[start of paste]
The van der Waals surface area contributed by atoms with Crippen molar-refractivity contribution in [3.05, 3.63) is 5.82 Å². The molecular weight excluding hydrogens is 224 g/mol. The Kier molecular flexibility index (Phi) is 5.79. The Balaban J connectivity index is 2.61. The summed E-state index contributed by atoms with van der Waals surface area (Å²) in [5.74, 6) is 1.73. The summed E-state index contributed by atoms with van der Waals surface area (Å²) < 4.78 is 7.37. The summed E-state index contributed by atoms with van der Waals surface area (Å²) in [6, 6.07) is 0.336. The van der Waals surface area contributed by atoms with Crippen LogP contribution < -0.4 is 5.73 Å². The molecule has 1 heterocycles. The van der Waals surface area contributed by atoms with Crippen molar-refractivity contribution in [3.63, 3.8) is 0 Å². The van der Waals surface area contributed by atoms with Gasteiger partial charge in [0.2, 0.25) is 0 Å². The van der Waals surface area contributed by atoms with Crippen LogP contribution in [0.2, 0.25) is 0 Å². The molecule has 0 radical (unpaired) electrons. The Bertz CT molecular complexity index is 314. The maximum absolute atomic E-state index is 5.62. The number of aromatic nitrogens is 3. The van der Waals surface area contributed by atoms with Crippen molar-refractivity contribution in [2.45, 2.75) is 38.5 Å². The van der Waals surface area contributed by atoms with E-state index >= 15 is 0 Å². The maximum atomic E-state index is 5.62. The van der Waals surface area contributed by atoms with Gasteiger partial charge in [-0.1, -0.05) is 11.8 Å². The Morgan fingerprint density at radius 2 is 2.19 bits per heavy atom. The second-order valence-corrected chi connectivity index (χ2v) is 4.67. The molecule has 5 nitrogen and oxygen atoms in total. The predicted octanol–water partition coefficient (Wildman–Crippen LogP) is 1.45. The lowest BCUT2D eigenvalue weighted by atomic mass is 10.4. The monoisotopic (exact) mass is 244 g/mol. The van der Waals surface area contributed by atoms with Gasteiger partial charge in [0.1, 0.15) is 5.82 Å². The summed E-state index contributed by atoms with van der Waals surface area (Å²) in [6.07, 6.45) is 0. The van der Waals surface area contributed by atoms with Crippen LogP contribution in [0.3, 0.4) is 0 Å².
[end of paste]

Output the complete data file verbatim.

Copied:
The van der Waals surface area contributed by atoms with Crippen molar-refractivity contribution in [3.05, 3.63) is 5.82 Å². The molecular weight excluding hydrogens is 224 g/mol. The Kier molecular flexibility index (Phi) is 5.79. The Balaban J connectivity index is 2.61. The summed E-state index contributed by atoms with van der Waals surface area (Å²) in [5.74, 6) is 1.73. The summed E-state index contributed by atoms with van der Waals surface area (Å²) < 4.78 is 7.37. The summed E-state index contributed by atoms with van der Waals surface area (Å²) in [6, 6.07) is 0.336. The van der Waals surface area contributed by atoms with Crippen LogP contribution < -0.4 is 5.73 Å². The molecule has 1 heterocycles. The van der Waals surface area contributed by atoms with Crippen molar-refractivity contribution in [3.63, 3.8) is 0 Å². The van der Waals surface area contributed by atoms with Gasteiger partial charge in [0.2, 0.25) is 0 Å². The van der Waals surface area contributed by atoms with Crippen LogP contribution in [0.2, 0.25) is 0 Å². The molecule has 0 radical (unpaired) electrons. The Bertz CT molecular complexity index is 314. The maximum absolute atomic E-state index is 5.62. The number of aromatic nitrogens is 3. The van der Waals surface area contributed by atoms with Crippen molar-refractivity contribution in [2.45, 2.75) is 38.5 Å². The van der Waals surface area contributed by atoms with E-state index >= 15 is 0 Å². The maximum atomic E-state index is 5.62. The van der Waals surface area contributed by atoms with Gasteiger partial charge in [-0.1, -0.05) is 11.8 Å². The Morgan fingerprint density at radius 2 is 2.19 bits per heavy atom. The second-order valence-corrected chi connectivity index (χ2v) is 4.67. The molecule has 5 nitrogen and oxygen atoms in total. The predicted octanol–water partition coefficient (Wildman–Crippen LogP) is 1.45. The lowest BCUT2D eigenvalue weighted by atomic mass is 10.4. The monoisotopic (exact) mass is 244 g/mol. The van der Waals surface area contributed by atoms with Gasteiger partial charge in [0.1, 0.15) is 5.82 Å². The summed E-state index contributed by atoms with van der Waals surface area (Å²) in [6.07, 6.45) is 0. The van der Waals surface area contributed by atoms with Crippen LogP contribution in [0.3, 0.4) is 0 Å².